“The House and the Brain”, which hints of Rosicrucianism and at a malign and deathless figure perhaps suggested by Louis XV’s mysterious courtier St. Germain, yet survives as one of the best short haunted-house tales ever written. The novel Zanoni (1842) contains similar elements more elaborately handled, and introduces a vast unknown sphere of being pressing on our own world and guarded by a horrible “Dweller of the Threshold” who haunts those who try to enter and fail. Here we have a benign brotherhood kept alive from age to age till finally reduced to a single member, and as a hero an ancient Chaldaean sorcerer surviving in the pristine bloom of youth to perish on the guillotine of the French Revolution. Though full of the conventional spirit of romance, marred by a ponderous network of symbolic and didactic meanings, and left unconvincing through lack of perfect atmospheric realisation of the situations hinging on the spectral world, Zanoni is really an excellent performance as a romantic novel; and can be read with genuine interest today by the not too sophisticated reader. It is amusing to note that in describing an attempted initiation into the ancient brotherhood the author cannot escape using the stock Gothic castle of Walpolian lineage.
In A Strange Story (1862) Bulwer-Lytton shews a marked improvement in the creation of weird images and moods. The novel, despite enormous length, a highly artificial plot bolstered up by opportune coincidences, and an atmosphere of homiletic pseudo-science designed to please the matter-of-fact and purposeful Victorian reader, is exceedingly effective as a narrative; evoking instantaneous and unflagging interest, and furnishing many potent—if somewhat melodramatic—tableaux and climaxes. Again we have the mysterious user of life’s elixir in the person of the soulless magician Margrave, whose dark exploits stand out with dramatic vividness against the modern background of a quiet English town and of the Australian bush; and again we have shadowy intimations of a vast spectral world of the unknown in the very air about us—this time handled with much greater power and vitality than in Zanoni. One of the two great incantation passages, where the hero is driven by a luminous evil spirit to rise at night in his sleep, take a strange Egyptian wand, and evoke nameless presences in the haunted and mausoleum-facing pavilion of a famous Renaissance alchemist, truly stands among the major terror scenes of literature. Just enough is suggested, and just little enough is told. Unknown words are twice dictated to the sleep-walker, and as he repeats them the ground trembles, and all the dogs of the countryside begin to bay at half-seen amorphous shadows that stalk athwart the moonlight. When a third set of unknown words is prompted, the sleep-walker’s spirit suddenly rebels at uttering them, as if the soul could recognise ultimate abysmal horrors concealed from the mind; and at last an apparition of an absent sweetheart and good angel breaks the malign spell. This fragment well illustrates how far Lord Lytton was capable of progressing beyond his usual pomp and stock romance toward that crystalline essence of artistic fear which belongs to the domain of poetry. In describing certain details of incantations, Lytton was greatly indebted to his amusingly serious occult studies, in the course of which he came in touch with that odd French scholar and cabbalist Alphonse-Louis Constant (“Eliphas Lévi”), who claimed to possess the secrets of ancient magic, and to have evoked the spectre of the old Grecian wizard Apollonius of Tyana, who lived in Nero’s time.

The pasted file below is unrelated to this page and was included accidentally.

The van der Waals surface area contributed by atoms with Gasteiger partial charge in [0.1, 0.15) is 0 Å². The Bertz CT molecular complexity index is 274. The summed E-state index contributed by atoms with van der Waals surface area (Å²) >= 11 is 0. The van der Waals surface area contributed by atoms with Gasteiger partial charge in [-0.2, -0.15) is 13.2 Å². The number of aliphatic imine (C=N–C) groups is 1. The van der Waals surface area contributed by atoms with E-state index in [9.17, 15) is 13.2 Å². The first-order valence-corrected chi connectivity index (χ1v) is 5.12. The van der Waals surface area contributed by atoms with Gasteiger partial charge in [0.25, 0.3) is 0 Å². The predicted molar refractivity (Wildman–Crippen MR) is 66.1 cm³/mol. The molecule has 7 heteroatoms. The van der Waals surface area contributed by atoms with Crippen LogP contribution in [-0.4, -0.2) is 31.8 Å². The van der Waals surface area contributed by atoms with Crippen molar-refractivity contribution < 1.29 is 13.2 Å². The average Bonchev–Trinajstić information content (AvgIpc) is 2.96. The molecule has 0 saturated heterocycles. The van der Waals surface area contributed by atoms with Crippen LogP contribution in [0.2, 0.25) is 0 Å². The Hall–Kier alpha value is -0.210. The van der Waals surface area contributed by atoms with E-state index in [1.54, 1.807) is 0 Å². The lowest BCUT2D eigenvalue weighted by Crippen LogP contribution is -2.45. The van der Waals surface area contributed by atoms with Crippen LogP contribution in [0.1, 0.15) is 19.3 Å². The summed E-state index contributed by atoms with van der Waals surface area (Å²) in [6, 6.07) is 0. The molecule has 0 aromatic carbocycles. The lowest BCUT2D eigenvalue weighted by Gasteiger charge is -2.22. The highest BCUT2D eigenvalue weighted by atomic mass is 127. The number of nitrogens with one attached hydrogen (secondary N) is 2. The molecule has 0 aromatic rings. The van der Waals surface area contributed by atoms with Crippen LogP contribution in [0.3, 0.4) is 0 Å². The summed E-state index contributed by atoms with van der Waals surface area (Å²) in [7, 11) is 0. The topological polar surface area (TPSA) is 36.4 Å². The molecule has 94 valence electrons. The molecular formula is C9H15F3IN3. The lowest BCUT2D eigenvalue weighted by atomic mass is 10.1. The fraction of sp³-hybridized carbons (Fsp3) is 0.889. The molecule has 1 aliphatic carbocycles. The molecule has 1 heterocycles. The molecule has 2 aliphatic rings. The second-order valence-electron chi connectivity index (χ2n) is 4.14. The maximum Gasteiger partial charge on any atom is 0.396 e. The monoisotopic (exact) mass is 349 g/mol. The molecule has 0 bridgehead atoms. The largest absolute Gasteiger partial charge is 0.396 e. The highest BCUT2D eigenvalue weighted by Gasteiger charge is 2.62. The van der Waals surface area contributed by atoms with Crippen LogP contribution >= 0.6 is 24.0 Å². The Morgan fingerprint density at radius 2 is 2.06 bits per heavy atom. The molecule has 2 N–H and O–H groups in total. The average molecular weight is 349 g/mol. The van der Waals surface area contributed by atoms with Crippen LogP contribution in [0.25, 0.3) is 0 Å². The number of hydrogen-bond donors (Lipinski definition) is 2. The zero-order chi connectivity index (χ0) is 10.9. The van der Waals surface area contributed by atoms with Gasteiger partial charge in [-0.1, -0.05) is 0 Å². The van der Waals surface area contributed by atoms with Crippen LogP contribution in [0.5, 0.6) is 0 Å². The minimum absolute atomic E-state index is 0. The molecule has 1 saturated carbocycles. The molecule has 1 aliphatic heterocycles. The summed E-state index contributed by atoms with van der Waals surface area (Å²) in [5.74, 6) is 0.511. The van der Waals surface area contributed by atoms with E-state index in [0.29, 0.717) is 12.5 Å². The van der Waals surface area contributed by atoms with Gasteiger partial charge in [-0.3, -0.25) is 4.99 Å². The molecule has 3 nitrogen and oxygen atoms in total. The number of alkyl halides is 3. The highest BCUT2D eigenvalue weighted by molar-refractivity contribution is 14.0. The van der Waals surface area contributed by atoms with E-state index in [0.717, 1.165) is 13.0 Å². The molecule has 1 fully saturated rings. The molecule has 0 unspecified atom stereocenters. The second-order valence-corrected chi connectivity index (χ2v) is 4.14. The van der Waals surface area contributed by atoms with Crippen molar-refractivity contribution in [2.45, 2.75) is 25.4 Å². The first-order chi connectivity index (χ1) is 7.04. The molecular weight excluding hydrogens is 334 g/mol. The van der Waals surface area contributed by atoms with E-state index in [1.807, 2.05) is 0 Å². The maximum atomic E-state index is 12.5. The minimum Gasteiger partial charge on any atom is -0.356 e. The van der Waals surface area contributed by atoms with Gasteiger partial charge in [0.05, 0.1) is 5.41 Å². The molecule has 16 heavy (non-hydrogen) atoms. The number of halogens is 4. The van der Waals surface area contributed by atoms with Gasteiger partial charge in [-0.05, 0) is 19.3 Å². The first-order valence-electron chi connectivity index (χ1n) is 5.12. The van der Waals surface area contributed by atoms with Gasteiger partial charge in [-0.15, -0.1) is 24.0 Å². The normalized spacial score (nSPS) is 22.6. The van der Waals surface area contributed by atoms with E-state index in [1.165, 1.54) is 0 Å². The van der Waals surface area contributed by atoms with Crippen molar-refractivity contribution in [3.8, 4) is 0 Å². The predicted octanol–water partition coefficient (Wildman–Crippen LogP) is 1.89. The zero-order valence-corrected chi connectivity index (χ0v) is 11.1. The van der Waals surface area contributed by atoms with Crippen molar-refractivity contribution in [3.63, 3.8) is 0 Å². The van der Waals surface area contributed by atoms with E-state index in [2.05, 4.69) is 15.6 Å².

The romantic, semi-Gothic, quasi-moral tradition here represented was carried far down the nineteenth century by such authors as Joseph Sheridan LeFanu, Thomas Preskett Prest with his famous Varney, the Vampyre (1847), Wilkie Collins, the late Sir H. Rider Haggard (whose She is really remarkably good), Sir A. Conan Doyle, H.G. Wells, and Robert Louis Stevenson—the latter of whom, despite an atrocious tendency toward jaunty mannerisms, created permanent classics in “Markheim”, “The Body-Snatcher”, and Dr. Jekyll and Mr. Hyde. Indeed, we may say that this school still survives; for to it clearly belong such of our contemporary horror-tales as specialise in events rather than atmospheric details, address the intellect rather than the impressionistic imagination, cultivate a luminous glamour rather than a malign tensity or psychological verisimilitude, and take a definite stand in sympathy with mankind and its welfare. It has its undeniable strength, and because of its “human element” commands a wider audience than does the sheer artistic nightmare. If not quite so potent as the latter, it is because a diluted product can never achieve the intensity of a concentrated essence.
Quite alone both as a novel and as a piece of terror-literature stands the famous Wuthering Heights (1847) by Emily Brontë, with its mad vista of bleak, windswept Yorkshire moors and the violent, distorted lives they foster. Though primarily a tale of life, and of human passions in agony and conflict, its epically cosmic setting affords room for horror of the most spiritual sort. Heathcliff, the modified Byronic villain-hero, is a strange dark waif found in the streets as a small child and speaking only a strange gibberish till adopted by the family he ultimately ruins. That he is in truth a diabolic spirit rather than a human being is more than once suggested, and the unreal is further approached in the experience of the visitor who encounters a plaintive child-ghost at a bough-brushed upper window. Between Heathcliff and Catherine Earnshaw is a tie deeper and more terrible than human love. After her death he twice disturbs her grave, and is haunted by an impalpable presence which can be nothing less than her spirit. The spirit enters his life more and more, and at last he becomes confident of some imminent mystical reunion. He says he feels a strange change approaching, and ceases to take nourishment. At night he either walks abroad or opens the casement by his bed. When he dies the casement is still swinging open to the pouring rain, and a queer smile pervades the stiffened face. They bury him in a grave beside the mound he has haunted for eighteen years, and small shepherd boys say that he yet walks with his Catherine in the churchyard and on the moor when it rains. Their faces, too, are sometimes seen on rainy nights behind that upper casement at Wuthering Heights. Miss Brontë’s eerie terror is no mere Gothic echo, but a tense expression of man’s shuddering reaction to the unknown. In this respect, Wuthering Heights becomes the symbol of a literary transition, and marks the growth of a new and sounder school.